A 10-Core Ryzen 4000 Is Unlikely, Despite Rumors to the Contrary
There’s a rumor going around that AMD is going to build a 10-core Ryzen 4000 CPU, possibly as a direct challenge to Intel’s Core i9-10900K. The source of the rumor is a claim by Yuri “1usmus” Bubliy, who has previously also claimed to create power profiles capable of improving performance over AMD defaults. Our own testing of the power plan did not support this claim when we reviewed it, and there’s little reason to believe these 10-core rumors:
About Zen 3. Part 2.
10 core’s processors – it’s real :)@AMDRyzen @AMD #Ryzen
— Yuri Bubliy (@1usmus) September 7, 2020
No, it isn’t — but how do we know that? The clues are in the way Ryzen is structured. The basic “unit of Ryzen,” if you want to refer to such a thing, is a quad-core CPU and its associated cache (AMD calls this a CCX). AMD does offer dual-core Ryzen-class CPUs, but it doesn’t offer any core counts that are multiples of two but not four in the rest of the stack.
There are three ways for AMD to support a 10-core chip:
1). Build a new CCX architecture based around a block of five chips instead of four, with a total of 10 chips per chiplet instead of eight.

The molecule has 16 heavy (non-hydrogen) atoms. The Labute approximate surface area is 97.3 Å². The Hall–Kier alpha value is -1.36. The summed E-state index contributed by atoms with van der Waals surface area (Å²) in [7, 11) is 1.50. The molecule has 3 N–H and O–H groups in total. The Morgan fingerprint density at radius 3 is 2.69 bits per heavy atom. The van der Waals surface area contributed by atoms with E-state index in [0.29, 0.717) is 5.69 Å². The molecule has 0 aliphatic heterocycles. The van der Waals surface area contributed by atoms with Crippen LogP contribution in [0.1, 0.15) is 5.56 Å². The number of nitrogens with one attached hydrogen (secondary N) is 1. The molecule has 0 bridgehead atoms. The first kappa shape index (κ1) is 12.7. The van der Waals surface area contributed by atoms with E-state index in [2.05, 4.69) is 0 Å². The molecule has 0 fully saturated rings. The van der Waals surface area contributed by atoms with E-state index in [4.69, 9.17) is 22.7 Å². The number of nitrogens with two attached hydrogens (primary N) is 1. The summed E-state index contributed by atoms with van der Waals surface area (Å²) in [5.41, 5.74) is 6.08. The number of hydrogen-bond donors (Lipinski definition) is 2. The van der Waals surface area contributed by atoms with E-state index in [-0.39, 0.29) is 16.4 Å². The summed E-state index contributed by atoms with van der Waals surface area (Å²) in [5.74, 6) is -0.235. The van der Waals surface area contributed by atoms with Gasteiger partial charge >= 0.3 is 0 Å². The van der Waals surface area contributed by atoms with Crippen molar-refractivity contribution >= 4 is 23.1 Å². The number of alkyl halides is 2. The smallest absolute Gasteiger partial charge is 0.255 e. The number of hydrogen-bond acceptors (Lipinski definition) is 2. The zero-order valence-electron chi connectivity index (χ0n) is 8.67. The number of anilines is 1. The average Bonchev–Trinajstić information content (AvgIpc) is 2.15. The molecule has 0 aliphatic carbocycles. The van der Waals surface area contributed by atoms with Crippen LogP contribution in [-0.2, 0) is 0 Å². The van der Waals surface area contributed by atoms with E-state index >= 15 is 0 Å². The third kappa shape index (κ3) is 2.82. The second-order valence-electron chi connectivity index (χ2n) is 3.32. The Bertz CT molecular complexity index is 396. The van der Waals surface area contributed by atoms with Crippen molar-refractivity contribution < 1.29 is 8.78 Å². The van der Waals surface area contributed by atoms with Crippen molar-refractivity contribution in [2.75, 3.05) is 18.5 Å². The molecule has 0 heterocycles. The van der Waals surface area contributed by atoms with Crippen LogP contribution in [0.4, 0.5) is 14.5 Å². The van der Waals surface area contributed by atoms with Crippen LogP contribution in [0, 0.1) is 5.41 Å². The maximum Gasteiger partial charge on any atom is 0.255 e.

2). Build a brand-new memory controller and pair it with a different package design.
3). Threadripper 2990WX.
There’s no word that AMD is bumping core counts with the Ryzen 4000 family and the market is still digesting the core count doubling AMD delivered in 2019. AMD has settled on 16-cores as the boundary between enthusiast and workstation hardware. Manufacturers also don’t tend to use odd numbers of CPU cores (AMD’s triple-core Toliman CPUs were an exception that proves the rule).
AMD’s third-generation memory subsystem connects one dual-channel memory controller to each chiplet. It could theoretically disable one memory channel per controller and use two controllers, with a memory connection to each chiplet — but that still creates a lopsided configuration in which eight cores are fighting for a single channel of memory bandwidth. The other two cores would share an equally wide channel. AMD would have to rewrite its algorithms to tell the eight-core chip to preferentially push traffic over the connection and through the other CPU. The 2990WX approach, with the memory controller connected to one chiplet and the second chiplet hanging off the first is a step backward.
But there are non-technical reasons for AMD not to release a 10-core chip, too. Instead of meeting Intel core-to-core, AMD has chosen to bracket Intel with 8-core and 12-core CPUs. This is advantageous to the company. Currently, a 12-core AMD CPU is typically faster (at least in multi-threaded code) than an Intel equivalent. Intel’s 10-core may beat an AMD eight-core, but AMD makes certain you pay a hefty premium to step up to it — while making their own 12-core look like a very nice performance bump. Inserting a 10-core part into this stack would muddy it in a way that isn’t necessarily to AMD’s advantage.
These factors collectively indicate that AMD will not launch a 10-core part in October.